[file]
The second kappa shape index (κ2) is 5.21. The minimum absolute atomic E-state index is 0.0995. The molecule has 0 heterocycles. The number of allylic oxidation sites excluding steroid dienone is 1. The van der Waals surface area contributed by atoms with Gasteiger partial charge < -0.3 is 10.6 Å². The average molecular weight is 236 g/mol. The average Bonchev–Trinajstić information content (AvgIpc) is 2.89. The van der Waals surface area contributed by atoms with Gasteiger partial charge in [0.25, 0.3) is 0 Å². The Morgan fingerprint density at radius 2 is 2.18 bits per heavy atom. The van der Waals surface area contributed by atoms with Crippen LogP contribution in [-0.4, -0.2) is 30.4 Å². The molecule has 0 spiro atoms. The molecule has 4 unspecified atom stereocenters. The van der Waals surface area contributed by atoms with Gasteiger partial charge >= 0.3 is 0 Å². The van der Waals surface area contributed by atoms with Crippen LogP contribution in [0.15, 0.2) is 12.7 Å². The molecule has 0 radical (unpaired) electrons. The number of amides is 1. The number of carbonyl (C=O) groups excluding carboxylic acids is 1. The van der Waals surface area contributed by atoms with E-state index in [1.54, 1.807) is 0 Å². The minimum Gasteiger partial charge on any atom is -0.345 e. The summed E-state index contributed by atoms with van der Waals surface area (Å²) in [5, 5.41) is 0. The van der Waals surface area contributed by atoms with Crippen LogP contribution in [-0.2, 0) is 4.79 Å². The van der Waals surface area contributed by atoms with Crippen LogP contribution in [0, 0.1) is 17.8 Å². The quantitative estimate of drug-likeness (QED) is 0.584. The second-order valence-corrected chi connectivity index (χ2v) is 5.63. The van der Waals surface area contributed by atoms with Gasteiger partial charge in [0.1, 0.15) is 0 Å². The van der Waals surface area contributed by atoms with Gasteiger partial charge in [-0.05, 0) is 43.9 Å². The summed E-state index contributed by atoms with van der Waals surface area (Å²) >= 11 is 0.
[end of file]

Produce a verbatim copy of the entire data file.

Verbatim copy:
The second kappa shape index (κ2) is 5.21. The minimum absolute atomic E-state index is 0.0995. The molecule has 0 heterocycles. The number of allylic oxidation sites excluding steroid dienone is 1. The van der Waals surface area contributed by atoms with Gasteiger partial charge < -0.3 is 10.6 Å². The average molecular weight is 236 g/mol. The average Bonchev–Trinajstić information content (AvgIpc) is 2.89. The van der Waals surface area contributed by atoms with Gasteiger partial charge in [0.25, 0.3) is 0 Å². The Morgan fingerprint density at radius 2 is 2.18 bits per heavy atom. The van der Waals surface area contributed by atoms with Crippen LogP contribution in [-0.4, -0.2) is 30.4 Å². The molecule has 0 spiro atoms. The molecule has 4 unspecified atom stereocenters. The van der Waals surface area contributed by atoms with Gasteiger partial charge >= 0.3 is 0 Å². The van der Waals surface area contributed by atoms with Crippen LogP contribution in [0.15, 0.2) is 12.7 Å². The molecule has 0 radical (unpaired) electrons. The number of amides is 1. The number of carbonyl (C=O) groups excluding carboxylic acids is 1. The van der Waals surface area contributed by atoms with E-state index in [1.54, 1.807) is 0 Å². The minimum Gasteiger partial charge on any atom is -0.345 e. The summed E-state index contributed by atoms with van der Waals surface area (Å²) in [5, 5.41) is 0. The van der Waals surface area contributed by atoms with Crippen LogP contribution in [-0.2, 0) is 4.79 Å². The van der Waals surface area contributed by atoms with Crippen LogP contribution in [0, 0.1) is 17.8 Å². The quantitative estimate of drug-likeness (QED) is 0.584. The second-order valence-corrected chi connectivity index (χ2v) is 5.63. The van der Waals surface area contributed by atoms with Gasteiger partial charge in [0.1, 0.15) is 0 Å². The van der Waals surface area contributed by atoms with Gasteiger partial charge in [-0.05, 0) is 43.9 Å². The summed E-state index contributed by atoms with van der Waals surface area (Å²) >= 11 is 0.